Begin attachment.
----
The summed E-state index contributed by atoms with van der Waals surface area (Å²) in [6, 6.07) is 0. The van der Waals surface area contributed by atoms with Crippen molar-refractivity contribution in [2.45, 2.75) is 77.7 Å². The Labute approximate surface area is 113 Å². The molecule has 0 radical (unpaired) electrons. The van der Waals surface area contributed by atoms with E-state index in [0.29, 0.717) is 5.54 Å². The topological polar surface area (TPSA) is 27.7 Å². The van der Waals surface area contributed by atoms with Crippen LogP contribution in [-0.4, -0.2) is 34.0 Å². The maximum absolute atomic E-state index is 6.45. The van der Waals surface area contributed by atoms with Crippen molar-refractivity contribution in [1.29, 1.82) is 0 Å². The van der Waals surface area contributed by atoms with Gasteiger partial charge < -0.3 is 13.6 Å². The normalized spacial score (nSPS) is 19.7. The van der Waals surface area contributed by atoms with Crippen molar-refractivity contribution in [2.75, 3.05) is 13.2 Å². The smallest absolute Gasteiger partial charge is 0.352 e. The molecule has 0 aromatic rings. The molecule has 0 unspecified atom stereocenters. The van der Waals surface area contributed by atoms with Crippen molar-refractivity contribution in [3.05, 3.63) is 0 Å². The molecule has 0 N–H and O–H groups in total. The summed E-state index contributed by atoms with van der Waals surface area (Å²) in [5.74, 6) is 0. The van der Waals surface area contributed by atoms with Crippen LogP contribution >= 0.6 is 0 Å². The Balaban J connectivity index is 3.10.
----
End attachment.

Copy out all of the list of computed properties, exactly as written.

The summed E-state index contributed by atoms with van der Waals surface area (Å²) in [6, 6.07) is 0. The van der Waals surface area contributed by atoms with Crippen molar-refractivity contribution in [2.45, 2.75) is 77.7 Å². The Labute approximate surface area is 113 Å². The molecule has 0 radical (unpaired) electrons. The van der Waals surface area contributed by atoms with E-state index in [0.29, 0.717) is 5.54 Å². The topological polar surface area (TPSA) is 27.7 Å². The van der Waals surface area contributed by atoms with Crippen LogP contribution in [-0.4, -0.2) is 34.0 Å². The maximum absolute atomic E-state index is 6.45. The van der Waals surface area contributed by atoms with Crippen molar-refractivity contribution in [1.29, 1.82) is 0 Å². The van der Waals surface area contributed by atoms with Gasteiger partial charge < -0.3 is 13.6 Å². The normalized spacial score (nSPS) is 19.7. The van der Waals surface area contributed by atoms with Crippen molar-refractivity contribution in [2.75, 3.05) is 13.2 Å². The smallest absolute Gasteiger partial charge is 0.352 e. The molecule has 0 aromatic rings. The molecule has 0 unspecified atom stereocenters. The van der Waals surface area contributed by atoms with Crippen molar-refractivity contribution in [3.05, 3.63) is 0 Å². The molecule has 0 N–H and O–H groups in total. The summed E-state index contributed by atoms with van der Waals surface area (Å²) in [5.74, 6) is 0. The van der Waals surface area contributed by atoms with Crippen LogP contribution >= 0.6 is 0 Å². The Balaban J connectivity index is 3.10.